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We begin by evaluating a range of theoretical perspectives on people, work, and employment. The emphasis will be on understanding and applying different conceptual perspectives to human resource management. The disciplinary foundations for the body of research reflected in this course are psychology, social-psychology and sociology, industrial relations, and management. We will review classics and contemporaries, theories and empirics, and interesting contradictions and consistencies to understand the impact of HR activities on employees and organisations. The course seeks to develop a thorough understanding of the ontological (the “what” of the topic) and epistemological (the “how we research”) foundations of the topics covered. Note, however, our coverage of research methods will be driven by the topic rather than vice-versa. As such, students will explore and critique frameworks, theories, methodologies, and conclusions from prior research, and develop their own perspectives on the topics.
Intended learning outcomes
On successful completion of this subject, students should be able to:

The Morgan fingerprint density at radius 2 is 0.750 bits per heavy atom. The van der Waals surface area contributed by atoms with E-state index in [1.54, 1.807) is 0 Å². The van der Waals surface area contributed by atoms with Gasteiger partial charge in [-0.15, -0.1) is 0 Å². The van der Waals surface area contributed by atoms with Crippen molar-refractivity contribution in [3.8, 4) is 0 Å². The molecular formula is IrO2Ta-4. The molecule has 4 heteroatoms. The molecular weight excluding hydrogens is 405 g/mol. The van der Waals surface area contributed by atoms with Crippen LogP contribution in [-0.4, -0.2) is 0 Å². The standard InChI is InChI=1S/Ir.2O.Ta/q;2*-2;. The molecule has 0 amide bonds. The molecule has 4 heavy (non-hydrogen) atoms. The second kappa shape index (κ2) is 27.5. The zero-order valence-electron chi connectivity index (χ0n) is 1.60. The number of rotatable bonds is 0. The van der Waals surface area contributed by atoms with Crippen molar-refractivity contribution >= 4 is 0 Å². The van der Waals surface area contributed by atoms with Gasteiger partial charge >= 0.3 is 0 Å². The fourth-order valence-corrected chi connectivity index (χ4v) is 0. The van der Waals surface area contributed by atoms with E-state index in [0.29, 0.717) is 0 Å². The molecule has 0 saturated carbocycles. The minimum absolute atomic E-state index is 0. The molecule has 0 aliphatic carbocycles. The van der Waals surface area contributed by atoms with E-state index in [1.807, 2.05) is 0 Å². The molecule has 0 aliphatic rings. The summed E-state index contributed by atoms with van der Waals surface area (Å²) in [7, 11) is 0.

- Identify a range of theories in human resource management
- Critically evaluate theory and research in human resource management
- Understand the link between theory and research methods in human resource management
- Analyse the role and significance of human resource management in contemporary organisations
- Evaluate the relationship between human resource management strategies and their impact on organisational performance
- High level of development: oral communication; written communication; application of theory to practice; interpretation and analysis; critical thinking; synthesis of data and other information; evaluation of data and other information; accessing data and other information from a range of sources; receptiveness to alternative ideas;
- Moderate level of development: collaborative learning; problem solving; team work; statistical reasoning; and
- Some level of development: use of computer software.
Last updated: 10 November 2019